An 8.5 by 11 inch piece of paper should be cut so that it is 5.875 (5 + 7/8) by 11 inches. There are two parts to the folding of this model. The first is tedious, and the second is difficult. In the first part, the paper is creased many times, and in the second it is contorted until it forms a spring.
The rectangles are folded row by row in groups of 6. Holding the paper with the long dimension going left to right and the grid folds appearing as valley folds to you, fold the leftmost column over the one adjacent to it. Make the diagonal fold on the uppermost rectangle (the upper right corner moves towards you and down). The second column's top rectangle can now be folded away from you using the first column's top as a guide. Fold the 3rd through 6th columns (as a unit) behind the second column, reversing the crease between columns 2 and 3. You can now repeat the folds you performed on columns 1 and 2, and then repeat the whole process one more time for columns 5 and 6. Repeat this whole business for all 12 rows. You are now done with the EASY part.
It is hard to describe how to perform the twisting. If you proceed slowly, it should be clear what you need to do (though maybe not how to do it). To get started, hold the paper with the short dimension running right to left, the diagonal creases appearing to you as valley folds, and the diagonal in the upper left corner running from northwest to southeast (turn the diagram 90 degrees to the right). Working from the left to the right, collapse the diagonal folds and the vertical folds to form a fanlike circle. The rest of the paper will form a cylinder below your hands. After you have fanned the circle, pry the former upper-left-corner part out until it lies on top of the circle. You are now at the second diagram of Fuse's instructions. Collapse and twist each section of the tube until you have a flattened spring (Fuse's 5th diagram). You can work the spring as indicated in her 6th and 7th figures.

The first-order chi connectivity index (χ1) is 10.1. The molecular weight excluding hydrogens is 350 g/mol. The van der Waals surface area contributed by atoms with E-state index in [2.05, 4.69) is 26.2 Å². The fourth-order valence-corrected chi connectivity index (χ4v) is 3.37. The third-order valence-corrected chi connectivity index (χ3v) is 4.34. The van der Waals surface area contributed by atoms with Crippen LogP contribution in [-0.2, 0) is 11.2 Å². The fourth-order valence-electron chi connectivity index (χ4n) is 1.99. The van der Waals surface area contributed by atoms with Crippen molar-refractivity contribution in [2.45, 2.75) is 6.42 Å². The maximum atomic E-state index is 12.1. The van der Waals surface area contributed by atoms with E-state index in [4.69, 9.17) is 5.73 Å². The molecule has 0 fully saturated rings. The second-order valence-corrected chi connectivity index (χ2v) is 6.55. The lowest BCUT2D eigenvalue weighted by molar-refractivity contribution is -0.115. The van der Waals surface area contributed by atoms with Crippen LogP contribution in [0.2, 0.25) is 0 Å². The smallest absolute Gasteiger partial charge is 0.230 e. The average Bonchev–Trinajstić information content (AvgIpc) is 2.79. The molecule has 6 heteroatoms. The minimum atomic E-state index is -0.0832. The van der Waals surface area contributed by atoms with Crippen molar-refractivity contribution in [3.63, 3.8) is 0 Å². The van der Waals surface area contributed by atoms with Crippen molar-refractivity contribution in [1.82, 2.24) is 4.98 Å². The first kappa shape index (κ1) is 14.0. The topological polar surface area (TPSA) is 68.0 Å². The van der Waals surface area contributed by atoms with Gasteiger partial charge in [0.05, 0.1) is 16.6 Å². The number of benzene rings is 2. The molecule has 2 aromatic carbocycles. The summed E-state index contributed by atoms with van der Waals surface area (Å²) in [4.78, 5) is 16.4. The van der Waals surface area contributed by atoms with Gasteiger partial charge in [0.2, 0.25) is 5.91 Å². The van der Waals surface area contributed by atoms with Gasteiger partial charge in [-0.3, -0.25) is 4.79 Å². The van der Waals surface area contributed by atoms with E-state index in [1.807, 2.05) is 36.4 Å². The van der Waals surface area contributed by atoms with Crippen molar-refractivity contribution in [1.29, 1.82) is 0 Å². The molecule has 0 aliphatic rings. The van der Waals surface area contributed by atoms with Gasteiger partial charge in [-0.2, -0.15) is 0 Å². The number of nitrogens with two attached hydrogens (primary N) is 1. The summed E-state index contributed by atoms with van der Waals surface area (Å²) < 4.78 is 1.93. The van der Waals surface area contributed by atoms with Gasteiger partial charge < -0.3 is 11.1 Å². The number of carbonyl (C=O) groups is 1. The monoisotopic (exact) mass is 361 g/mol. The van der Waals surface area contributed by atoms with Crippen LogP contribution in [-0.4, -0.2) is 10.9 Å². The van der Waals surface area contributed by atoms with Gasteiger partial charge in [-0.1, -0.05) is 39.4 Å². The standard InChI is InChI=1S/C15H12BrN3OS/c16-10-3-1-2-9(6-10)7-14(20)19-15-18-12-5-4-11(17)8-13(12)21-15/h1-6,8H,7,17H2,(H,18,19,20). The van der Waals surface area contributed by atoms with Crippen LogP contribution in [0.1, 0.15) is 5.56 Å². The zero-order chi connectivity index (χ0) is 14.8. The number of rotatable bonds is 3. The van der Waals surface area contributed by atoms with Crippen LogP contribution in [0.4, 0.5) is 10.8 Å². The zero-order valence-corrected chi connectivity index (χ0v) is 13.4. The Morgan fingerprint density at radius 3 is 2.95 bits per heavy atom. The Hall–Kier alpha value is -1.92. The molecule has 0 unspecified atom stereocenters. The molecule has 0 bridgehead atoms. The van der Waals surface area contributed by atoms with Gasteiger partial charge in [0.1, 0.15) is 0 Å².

Often, the spring doesn't work smoothly at first. You must soften it up a bit while in it's "unsprung" state, and perhaps do some detail work where one part of the spring slides inside another part. The spring should be stored in a compressed state so it is more willing to expand and contract for you. It wasn't until my 4th or 5th try that I was able to fold a good spring. Now it takes me about 30 minutes to make one if all goes well.